Lawyers challenge traditional real estate model
by Campbell MacDiarmid, Journalist, New Zealand Law Society
Since 2008, a handful of lawyers have taken up the opportunity afforded by the Lawyers and Conveyancers Act 2006 to sell real estate, but a new service aims to get every property lawyer in New Zealand selling houses.
Current New Zealand Law Society Registry data shows that nationally 28 lawyers spend over half their time selling real estate, 19 of whom are in the Auckland area. Auckland lawyer Mike Tolhurst, director of newly formed company ACRES, says it offers the tools to lawyers to enable them to sell real estate. “ACRES is a complete real estate system, we’re a marketing system.”
The ACRES service offers marketing programmes to clients and real estate professionals who will be contracted by lawyers to help with marketing, pricing and organising open homes. “The lawyer will decide with the client what the fee will be based on the normal principles. The lawyer will decide on the split between the real estate professional. That is up to those three people, ACRES gets no money out of that. ACRES gets a small mark up on each of the services that is provided on the website,” Mr Tohurst says.
Mr Tolhurst believes ACRES will be attractive to clients as it will offer substantially lower fees and greater legal protection than using a real estate agent. “We aren’t able to charge a commission based on the value of the property. So the fee we will charge to clients will be substantially cheaper.
“ACRES’ view is that it is unfair to consumers to charge commission based on the value of the property. There is as much work involved in selling a $500,000.00 property as there is in selling a $2 million property. Based on the principles of quantum meruit there can be no justification whatsoever for taking $15,000.00 plus out of the sale price of a $500,000.00 property but then taking $50,000.00 plus out of a $2 million property... In most cases they will be paying well under half [with ACRES] than what they pay now to a real estate agent.”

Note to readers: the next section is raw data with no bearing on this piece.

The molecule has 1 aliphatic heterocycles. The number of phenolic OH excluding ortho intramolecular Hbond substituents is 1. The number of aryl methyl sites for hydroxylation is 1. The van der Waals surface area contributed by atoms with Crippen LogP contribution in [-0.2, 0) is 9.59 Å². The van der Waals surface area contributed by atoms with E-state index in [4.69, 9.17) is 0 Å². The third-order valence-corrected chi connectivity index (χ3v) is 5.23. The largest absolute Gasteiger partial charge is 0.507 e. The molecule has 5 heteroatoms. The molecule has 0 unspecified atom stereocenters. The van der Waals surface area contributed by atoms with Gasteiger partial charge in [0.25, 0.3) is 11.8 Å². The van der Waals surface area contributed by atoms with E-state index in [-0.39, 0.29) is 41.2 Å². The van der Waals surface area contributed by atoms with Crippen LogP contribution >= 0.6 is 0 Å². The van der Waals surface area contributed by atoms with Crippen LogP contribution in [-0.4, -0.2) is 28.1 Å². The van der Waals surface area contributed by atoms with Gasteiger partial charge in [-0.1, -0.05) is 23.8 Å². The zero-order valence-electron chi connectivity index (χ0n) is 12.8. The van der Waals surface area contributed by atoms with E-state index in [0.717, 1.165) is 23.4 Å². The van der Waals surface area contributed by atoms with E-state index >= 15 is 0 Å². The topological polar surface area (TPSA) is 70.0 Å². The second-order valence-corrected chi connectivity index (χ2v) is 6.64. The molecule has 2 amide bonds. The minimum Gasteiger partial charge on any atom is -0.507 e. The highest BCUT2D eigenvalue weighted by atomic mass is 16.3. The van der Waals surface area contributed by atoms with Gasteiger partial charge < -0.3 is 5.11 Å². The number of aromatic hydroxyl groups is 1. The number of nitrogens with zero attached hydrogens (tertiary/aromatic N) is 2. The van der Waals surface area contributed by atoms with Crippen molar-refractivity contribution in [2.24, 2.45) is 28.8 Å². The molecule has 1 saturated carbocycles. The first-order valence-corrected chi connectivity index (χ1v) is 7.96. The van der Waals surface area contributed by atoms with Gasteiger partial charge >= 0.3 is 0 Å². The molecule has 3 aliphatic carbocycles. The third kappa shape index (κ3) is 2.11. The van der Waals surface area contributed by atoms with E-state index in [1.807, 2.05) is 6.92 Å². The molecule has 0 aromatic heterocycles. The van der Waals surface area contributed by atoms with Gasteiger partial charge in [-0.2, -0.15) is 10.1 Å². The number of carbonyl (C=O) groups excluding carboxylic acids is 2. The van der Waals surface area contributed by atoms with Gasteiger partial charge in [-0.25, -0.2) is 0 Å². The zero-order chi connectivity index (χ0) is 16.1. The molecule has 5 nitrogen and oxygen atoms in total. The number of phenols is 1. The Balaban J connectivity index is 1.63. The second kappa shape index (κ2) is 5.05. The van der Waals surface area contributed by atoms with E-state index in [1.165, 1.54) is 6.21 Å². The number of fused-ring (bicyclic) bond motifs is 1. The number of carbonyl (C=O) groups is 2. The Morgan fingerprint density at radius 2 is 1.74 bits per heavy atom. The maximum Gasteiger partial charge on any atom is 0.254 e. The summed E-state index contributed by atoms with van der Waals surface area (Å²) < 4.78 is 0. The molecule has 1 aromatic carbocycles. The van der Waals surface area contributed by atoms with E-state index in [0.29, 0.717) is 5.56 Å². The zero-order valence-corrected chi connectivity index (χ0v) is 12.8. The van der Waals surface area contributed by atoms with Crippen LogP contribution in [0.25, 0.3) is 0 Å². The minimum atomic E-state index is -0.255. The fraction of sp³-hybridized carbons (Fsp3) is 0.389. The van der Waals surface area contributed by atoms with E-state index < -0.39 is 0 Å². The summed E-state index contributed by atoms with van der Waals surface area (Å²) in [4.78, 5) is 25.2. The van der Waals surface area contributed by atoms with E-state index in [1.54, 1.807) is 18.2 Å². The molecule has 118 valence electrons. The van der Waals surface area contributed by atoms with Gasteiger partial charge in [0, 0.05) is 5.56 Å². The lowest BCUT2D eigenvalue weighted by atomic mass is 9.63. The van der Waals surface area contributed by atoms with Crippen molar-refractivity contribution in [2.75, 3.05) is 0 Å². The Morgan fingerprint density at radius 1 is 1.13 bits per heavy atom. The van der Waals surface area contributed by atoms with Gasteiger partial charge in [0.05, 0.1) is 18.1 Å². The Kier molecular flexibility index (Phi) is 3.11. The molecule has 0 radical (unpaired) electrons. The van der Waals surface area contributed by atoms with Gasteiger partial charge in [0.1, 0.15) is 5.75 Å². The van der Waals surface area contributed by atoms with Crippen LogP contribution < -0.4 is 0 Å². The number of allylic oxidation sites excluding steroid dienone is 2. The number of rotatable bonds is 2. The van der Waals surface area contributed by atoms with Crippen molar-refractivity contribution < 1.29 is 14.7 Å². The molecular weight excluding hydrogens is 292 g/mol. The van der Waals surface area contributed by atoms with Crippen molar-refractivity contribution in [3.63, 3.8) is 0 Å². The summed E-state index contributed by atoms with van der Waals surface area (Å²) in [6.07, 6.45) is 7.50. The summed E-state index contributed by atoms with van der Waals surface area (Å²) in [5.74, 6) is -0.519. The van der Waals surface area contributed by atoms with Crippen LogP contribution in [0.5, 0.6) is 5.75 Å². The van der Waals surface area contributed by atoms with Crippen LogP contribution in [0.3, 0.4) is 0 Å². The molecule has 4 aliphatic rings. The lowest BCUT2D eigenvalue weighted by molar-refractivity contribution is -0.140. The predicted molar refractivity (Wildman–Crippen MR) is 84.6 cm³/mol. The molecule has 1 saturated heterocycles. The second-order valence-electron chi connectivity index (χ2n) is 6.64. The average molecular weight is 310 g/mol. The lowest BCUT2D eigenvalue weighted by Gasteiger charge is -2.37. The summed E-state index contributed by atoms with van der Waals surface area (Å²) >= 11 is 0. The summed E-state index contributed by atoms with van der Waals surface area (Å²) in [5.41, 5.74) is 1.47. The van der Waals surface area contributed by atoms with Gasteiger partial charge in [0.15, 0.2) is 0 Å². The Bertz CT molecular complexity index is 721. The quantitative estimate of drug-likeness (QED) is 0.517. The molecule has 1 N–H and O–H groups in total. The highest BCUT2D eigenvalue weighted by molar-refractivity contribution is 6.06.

“The client will be dealing with a lawyer from the beginning, so any legal issues will be identified at that point and they will get any legal advice from the lawyer. The lawyer will be there for the contract with the purchaser. The purchaser will be better protected as well. The lawyer will not be able to act for the purchaser as there will be a conflict of interest because they are in a negotiation situation. Before they sign the agreement the purchaser will be sent away to their lawyer to get legal advice. At the moment the agent sort of waves the back page of the agreement at the purchaser which gives all those warnings about seeing a lawyer first and says You should read this but of course they never actually send the purchaser away to see the lawyer to get the advice before they sign.”
Mr Tolhurst says that although he thinks the model is a good one, there are two major hurdles to get over. “The first major hurdle is the public believing that lawyers can sell real estate. Getting the message out there to the public will be one challenge… It’s going to take a while to build up momentum.”
“Of course the second major hurdle, which you wouldn’t have thought would be a hurdle at all, is convincing lawyers themselves. A lot were hurt by Real. We have to try and change their mindset which is not going to be an easy task.
“It’s totally different from the Real scheme. The Real scheme set up a real estate company, throughout New Zealand – all the bricks and mortar – and had real estate agents aligned to the REINZ who were charging commission on exactly the same basis that real estate agents charge now. From memory there might have been a slight discount on the percentage that was charged but it wasn’t much. It was taking on real estate agents at their own game, so it was totally different [from ACRES]. Firstly, we’re not setting up a new real estate company because we’ve got the lawyers’ offices; you’ve got your branch network already there. Secondly we aren’t able to charge a commission based on the value of the property so the fee we will charge to clients will be substantially cheaper than what Real was envisaging charging. Thirdly it’s the lawyers who stand to benefit; at the end of the day we didn’t know what we were getting out of Real.”
ACRES is currently available in Auckland, but Mr Tolhurst says the business hopes to expand nationally. “We believe there is an opportunity to take a significant market share for lawyers.”
This article was first published in The Property Lawyer, April 2011, the magazine of the New Zealand Law Society’s Property Law Section.